It is often the self-appointed lot of the artist who works in the fields of experimental or avant-art to offer the visual or aural consumer cause to look in upon themselves in order to apply meaning to what they witness. Just as often, the art itself is often inward-looking, doubling the difficulty for the bystander as they struggle to decode what they see and hear before them.

Snares of Sixes are (or rather, is) no different in this respect but, in a very separate aspect, very much an artist apart. There are elements in Moonbladder, a twenty-nine minute tone poem created through the manipulation of sound, both treated, organic and played, which actively seem to welcome a shared experience with the listener that is very often lacking with material such as this; an invitation to become part of what is unfolding occurs around the four minute mark, where an unlikely apparition of the a folk dance manifests itself, challenging the listener to join in the performance. As I listener I have not felt so included in a piece just through the act of listening for some while.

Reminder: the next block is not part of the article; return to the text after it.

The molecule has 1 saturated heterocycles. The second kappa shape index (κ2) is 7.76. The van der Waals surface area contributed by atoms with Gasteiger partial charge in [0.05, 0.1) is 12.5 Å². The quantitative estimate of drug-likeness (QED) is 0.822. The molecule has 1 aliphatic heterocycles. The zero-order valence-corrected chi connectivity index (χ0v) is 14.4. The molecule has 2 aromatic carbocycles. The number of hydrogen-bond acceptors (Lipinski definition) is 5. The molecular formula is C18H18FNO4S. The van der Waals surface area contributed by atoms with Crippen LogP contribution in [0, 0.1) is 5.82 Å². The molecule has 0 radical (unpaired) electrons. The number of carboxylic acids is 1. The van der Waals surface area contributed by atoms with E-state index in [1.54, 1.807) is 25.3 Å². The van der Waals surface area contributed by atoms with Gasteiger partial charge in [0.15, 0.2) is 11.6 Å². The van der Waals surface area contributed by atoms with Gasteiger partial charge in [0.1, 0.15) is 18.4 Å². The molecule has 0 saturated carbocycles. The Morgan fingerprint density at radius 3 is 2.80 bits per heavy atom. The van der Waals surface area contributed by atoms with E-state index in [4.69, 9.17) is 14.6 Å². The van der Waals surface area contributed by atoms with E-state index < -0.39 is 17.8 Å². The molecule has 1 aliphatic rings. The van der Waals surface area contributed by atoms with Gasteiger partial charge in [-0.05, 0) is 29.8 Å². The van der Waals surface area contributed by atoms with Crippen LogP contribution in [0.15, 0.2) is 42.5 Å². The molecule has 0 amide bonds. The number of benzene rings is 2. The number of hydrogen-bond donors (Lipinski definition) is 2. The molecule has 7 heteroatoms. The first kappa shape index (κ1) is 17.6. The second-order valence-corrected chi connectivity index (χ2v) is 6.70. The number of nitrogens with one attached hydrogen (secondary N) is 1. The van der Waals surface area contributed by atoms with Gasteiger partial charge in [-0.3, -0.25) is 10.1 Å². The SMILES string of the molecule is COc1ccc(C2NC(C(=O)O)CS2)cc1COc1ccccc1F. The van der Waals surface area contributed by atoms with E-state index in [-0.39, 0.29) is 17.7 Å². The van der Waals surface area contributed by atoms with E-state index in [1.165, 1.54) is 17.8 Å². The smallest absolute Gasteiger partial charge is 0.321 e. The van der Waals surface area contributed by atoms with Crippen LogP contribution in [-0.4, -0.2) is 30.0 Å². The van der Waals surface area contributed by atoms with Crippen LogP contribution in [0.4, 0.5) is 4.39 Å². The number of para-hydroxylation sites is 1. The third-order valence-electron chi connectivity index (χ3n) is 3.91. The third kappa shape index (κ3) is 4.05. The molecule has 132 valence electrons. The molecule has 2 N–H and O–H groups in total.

Unusually too for a piece as challenging as this, elements of more mainstream artistic influence emerge and then disappear, fleetingly but with enough substance to make their mark. Keen listeners will I am sure find their own answers within the overall ‘text’; I heard Mike Oldfield as well as John Cage, but it is almost certain that each individual respondent will arrive at different answers,

In short, Moonbladder is an intriguing addition to this listener’s library; and whilst it will almost certainly challenge many listeners to the point of distraction, it is open hearted enough to appeal to anybody that truly approaches the piece with ears to hear. As such it comes as a highly recommended release.

releases on October 1st.